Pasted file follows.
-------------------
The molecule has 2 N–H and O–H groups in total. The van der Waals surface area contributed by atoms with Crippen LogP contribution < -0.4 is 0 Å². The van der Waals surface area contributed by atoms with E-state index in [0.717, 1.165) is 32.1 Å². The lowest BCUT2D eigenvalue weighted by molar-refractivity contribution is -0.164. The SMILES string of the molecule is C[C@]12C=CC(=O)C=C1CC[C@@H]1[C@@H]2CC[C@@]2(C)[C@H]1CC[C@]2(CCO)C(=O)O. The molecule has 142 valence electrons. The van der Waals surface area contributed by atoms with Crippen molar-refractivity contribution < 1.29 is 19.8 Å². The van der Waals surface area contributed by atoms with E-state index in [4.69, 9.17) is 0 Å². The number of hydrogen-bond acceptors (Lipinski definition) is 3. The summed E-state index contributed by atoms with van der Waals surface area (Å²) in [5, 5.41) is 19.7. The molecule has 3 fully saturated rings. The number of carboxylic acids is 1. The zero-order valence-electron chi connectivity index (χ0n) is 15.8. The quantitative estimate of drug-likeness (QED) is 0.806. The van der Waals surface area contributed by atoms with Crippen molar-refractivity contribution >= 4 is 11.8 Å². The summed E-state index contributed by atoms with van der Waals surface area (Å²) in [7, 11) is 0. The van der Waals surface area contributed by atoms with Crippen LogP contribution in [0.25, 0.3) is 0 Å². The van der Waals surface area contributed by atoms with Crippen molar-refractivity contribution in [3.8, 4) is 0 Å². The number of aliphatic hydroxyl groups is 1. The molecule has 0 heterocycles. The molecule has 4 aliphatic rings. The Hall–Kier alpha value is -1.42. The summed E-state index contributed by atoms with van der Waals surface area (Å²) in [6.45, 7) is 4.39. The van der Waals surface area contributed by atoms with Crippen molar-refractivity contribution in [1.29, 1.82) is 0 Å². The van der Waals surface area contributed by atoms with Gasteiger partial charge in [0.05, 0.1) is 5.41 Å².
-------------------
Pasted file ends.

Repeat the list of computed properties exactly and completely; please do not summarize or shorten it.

The molecule has 2 N–H and O–H groups in total. The van der Waals surface area contributed by atoms with Crippen LogP contribution < -0.4 is 0 Å². The van der Waals surface area contributed by atoms with E-state index in [0.717, 1.165) is 32.1 Å². The lowest BCUT2D eigenvalue weighted by molar-refractivity contribution is -0.164. The SMILES string of the molecule is C[C@]12C=CC(=O)C=C1CC[C@@H]1[C@@H]2CC[C@@]2(C)[C@H]1CC[C@]2(CCO)C(=O)O. The molecule has 142 valence electrons. The van der Waals surface area contributed by atoms with Crippen molar-refractivity contribution < 1.29 is 19.8 Å². The van der Waals surface area contributed by atoms with E-state index in [4.69, 9.17) is 0 Å². The number of hydrogen-bond acceptors (Lipinski definition) is 3. The summed E-state index contributed by atoms with van der Waals surface area (Å²) in [5, 5.41) is 19.7. The molecule has 3 fully saturated rings. The number of carboxylic acids is 1. The zero-order valence-electron chi connectivity index (χ0n) is 15.8. The quantitative estimate of drug-likeness (QED) is 0.806. The van der Waals surface area contributed by atoms with Crippen molar-refractivity contribution >= 4 is 11.8 Å². The summed E-state index contributed by atoms with van der Waals surface area (Å²) in [7, 11) is 0. The van der Waals surface area contributed by atoms with Crippen LogP contribution in [0.25, 0.3) is 0 Å². The van der Waals surface area contributed by atoms with Crippen molar-refractivity contribution in [3.8, 4) is 0 Å². The number of aliphatic hydroxyl groups is 1. The molecule has 0 heterocycles. The molecule has 4 aliphatic rings. The Hall–Kier alpha value is -1.42. The summed E-state index contributed by atoms with van der Waals surface area (Å²) in [6.45, 7) is 4.39. The van der Waals surface area contributed by atoms with Crippen molar-refractivity contribution in [1.29, 1.82) is 0 Å². The van der Waals surface area contributed by atoms with Gasteiger partial charge in [0.05, 0.1) is 5.41 Å².